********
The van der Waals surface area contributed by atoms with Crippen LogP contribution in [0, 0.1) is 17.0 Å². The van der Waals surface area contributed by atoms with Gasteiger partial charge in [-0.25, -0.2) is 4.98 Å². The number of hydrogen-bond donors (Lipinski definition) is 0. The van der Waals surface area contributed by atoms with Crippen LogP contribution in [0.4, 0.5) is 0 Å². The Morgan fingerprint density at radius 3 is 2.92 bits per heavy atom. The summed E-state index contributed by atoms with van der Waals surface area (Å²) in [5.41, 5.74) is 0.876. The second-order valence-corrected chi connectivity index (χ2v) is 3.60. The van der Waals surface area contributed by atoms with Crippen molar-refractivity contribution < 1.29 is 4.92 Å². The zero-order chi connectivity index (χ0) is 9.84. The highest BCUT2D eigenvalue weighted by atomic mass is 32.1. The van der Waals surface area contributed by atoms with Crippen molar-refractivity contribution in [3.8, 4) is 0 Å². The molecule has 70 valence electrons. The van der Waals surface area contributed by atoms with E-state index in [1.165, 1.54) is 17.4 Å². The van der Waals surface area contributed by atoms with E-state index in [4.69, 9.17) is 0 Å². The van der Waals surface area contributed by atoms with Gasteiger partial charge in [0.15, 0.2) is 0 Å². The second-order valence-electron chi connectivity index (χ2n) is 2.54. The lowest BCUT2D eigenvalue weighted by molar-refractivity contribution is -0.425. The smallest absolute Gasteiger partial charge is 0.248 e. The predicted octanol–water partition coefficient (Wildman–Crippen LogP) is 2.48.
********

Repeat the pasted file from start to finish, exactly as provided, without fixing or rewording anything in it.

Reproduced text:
The van der Waals surface area contributed by atoms with Crippen LogP contribution in [0, 0.1) is 17.0 Å². The van der Waals surface area contributed by atoms with Gasteiger partial charge in [-0.25, -0.2) is 4.98 Å². The number of hydrogen-bond donors (Lipinski definition) is 0. The van der Waals surface area contributed by atoms with Crippen LogP contribution in [0.4, 0.5) is 0 Å². The Morgan fingerprint density at radius 3 is 2.92 bits per heavy atom. The summed E-state index contributed by atoms with van der Waals surface area (Å²) in [5.41, 5.74) is 0.876. The second-order valence-corrected chi connectivity index (χ2v) is 3.60. The van der Waals surface area contributed by atoms with Crippen molar-refractivity contribution < 1.29 is 4.92 Å². The zero-order chi connectivity index (χ0) is 9.84. The highest BCUT2D eigenvalue weighted by atomic mass is 32.1. The van der Waals surface area contributed by atoms with Crippen molar-refractivity contribution in [3.8, 4) is 0 Å². The molecule has 70 valence electrons. The van der Waals surface area contributed by atoms with E-state index in [1.165, 1.54) is 17.4 Å². The van der Waals surface area contributed by atoms with E-state index in [4.69, 9.17) is 0 Å². The van der Waals surface area contributed by atoms with Gasteiger partial charge in [0.15, 0.2) is 0 Å². The second-order valence-electron chi connectivity index (χ2n) is 2.54. The lowest BCUT2D eigenvalue weighted by molar-refractivity contribution is -0.425. The smallest absolute Gasteiger partial charge is 0.248 e. The predicted octanol–water partition coefficient (Wildman–Crippen LogP) is 2.48.